Amnesty International USA urges Trump to condemn ‘white supremacy and racist violence’ following blunder at chaotic debate

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Amnesty International USA on Wednesday urged President Donald Trump to condemn ‘white supremacy and racist violence’, a day after Mr. Trump failed to do just that during his chaotic debate against Democratic challenger Joe Biden.

“Are you willing tonight to condemn white supremacists and groups to say they need to stand down and not add to the violence and number of the cities as we saw in Kenosha and as we’ve seen in Portland?” moderator Chris Wallace asked Donald Trump during Tuesday’s debate in Cleveland, Ohio.

“Sure. I’m willing to do that,” Trump said. “Almost everything I see is from the left wing. Not from the right wing.”

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He did not, even after Joe Biden pressed him to condemn them.

President Donald Trump, left, and Democratic presidential candidate and former Vice President Joe Biden speak during the first presidential debate at the Case Western Reserve University and Cleveland Clinic in Cleveland, Ohio on Tuesday.Jim Watson | AFP via Getty Images
President Donald Trump, left, and Democratic presidential candidate and former Vice President Joe Biden speak during the first presidential debate at the Case Western Reserve University and Cleveland Clinic in Cleveland, Ohio on Tuesday.Jim Watson | AFP via Getty Images

During the debate, Trump also told the Proud Boys, a far-right men’s organization with a history of instigating violence, to “stand back and stand by.”

He issued the urgent call after he was asked to condemn white supremacists and militia groups.

 Just minutes after, Trump said he was “urging my people” who are “poll watchers” to go to voting locations across the country to do something he did not clearly explain, claiming that the election is or would be rife with “fraud”.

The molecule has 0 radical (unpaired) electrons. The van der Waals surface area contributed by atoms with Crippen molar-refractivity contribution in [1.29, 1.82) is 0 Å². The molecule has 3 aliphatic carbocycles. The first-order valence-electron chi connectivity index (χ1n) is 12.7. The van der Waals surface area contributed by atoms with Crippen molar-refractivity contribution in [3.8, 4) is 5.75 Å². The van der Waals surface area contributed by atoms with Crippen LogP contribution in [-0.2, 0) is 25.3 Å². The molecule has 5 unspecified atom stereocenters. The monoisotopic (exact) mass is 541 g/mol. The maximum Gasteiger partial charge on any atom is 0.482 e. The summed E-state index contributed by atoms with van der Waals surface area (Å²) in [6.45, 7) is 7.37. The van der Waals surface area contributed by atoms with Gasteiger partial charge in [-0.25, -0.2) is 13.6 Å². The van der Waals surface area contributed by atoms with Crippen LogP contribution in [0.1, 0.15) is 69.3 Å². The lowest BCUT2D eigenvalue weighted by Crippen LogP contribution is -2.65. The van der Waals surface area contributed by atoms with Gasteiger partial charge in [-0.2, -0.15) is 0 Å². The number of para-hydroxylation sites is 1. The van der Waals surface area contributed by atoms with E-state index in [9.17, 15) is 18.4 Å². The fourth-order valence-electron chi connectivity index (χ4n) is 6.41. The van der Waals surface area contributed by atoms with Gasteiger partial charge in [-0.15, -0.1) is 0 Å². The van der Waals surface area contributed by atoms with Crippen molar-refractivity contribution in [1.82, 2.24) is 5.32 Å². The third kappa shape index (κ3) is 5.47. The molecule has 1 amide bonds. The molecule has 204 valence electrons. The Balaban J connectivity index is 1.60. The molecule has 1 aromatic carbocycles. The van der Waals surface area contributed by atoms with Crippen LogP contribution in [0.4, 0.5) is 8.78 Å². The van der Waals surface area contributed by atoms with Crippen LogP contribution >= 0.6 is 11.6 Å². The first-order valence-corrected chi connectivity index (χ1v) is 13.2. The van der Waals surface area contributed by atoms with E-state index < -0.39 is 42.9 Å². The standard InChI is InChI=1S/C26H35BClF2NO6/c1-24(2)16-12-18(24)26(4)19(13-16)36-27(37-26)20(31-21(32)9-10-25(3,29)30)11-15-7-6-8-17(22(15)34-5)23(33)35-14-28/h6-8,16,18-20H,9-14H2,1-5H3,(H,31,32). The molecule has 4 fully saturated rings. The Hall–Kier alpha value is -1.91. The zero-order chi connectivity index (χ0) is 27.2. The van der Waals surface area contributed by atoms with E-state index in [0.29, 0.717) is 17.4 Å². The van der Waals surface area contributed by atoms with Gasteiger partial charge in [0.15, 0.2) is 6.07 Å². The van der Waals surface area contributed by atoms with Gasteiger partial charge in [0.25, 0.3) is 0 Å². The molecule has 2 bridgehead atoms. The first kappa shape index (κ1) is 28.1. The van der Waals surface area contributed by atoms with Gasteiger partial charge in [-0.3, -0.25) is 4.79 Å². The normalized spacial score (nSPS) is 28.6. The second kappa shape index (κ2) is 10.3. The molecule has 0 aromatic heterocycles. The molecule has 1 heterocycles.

Amnesty International USA’s End Gun Violence Campaign Manager, Ernest Coverson, said in a statement received by Today News Africa in Washington DC that President Trump “blew yet another dog whistle to the Proud Boys.”

“Last night, President Trump blew yet another dog whistle to the Proud Boys, a group the FBI has deemed an ‘extremist organization.’ While disappointing and horrifying, this isn’t surprising: President Trump has traded in bigotry since day one, putting ordinary people at greater risk of violence and harassment by white supremacists, Coverson said.

“The continued failure of President Trump to denounce racial and ethnic hatred has only emboldened those who wish to normalize discrimination. We have seen how white supremacy, racism, xenophobia, anti-Semitism, anti-Muslim, misogyny, and anti-LGBTQ sentiment are being used to further discrimination against already marginalized communities. The failure to hold accountable those who commit, encourage, or turn a blind eye to this hateful rhetoric only worsens the problem.

“With a system that allows virtually unfettered access to guns, the president’s rhetoric becomes that much more dangerous and potentially violent. Just weeks ago in Kenosha, Wisconsin, we saw the tragic results of what happens when authorities fail to ensure the safety of those targeted by the hateful ideology of white supremacy. The right to protest should not be used as license to intimidate, harass and harm others.”

Coverson said Amnesty International USA will be closely monitoring over the course of the next four weeks and beyond to keep an eye out for protests and incidents of violence, likely to be spurred by the kind of rhetoric heard from President Trump.

“Threatening peaceful protesters and urging intimidation against the right to express one’s political opinion is unconscionable, and will not be tolerated,” the organization said.

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Simon Ateba
Simon Ateba
Based in Washington, District of Columbia, United States of America, Simon leads a brilliant team of reporters, freelance journalists, analysts, researchers and contributors from around the world to run TODAY NEWS AFRICA as editor-in-chief. Simon Ateba's journalistic experience spans over 10 years and covers many beats, including business and investment, information technology, politics, diplomacy, human rights, science reporting and much more. Write him: simonateba@todaynewsafrica.com

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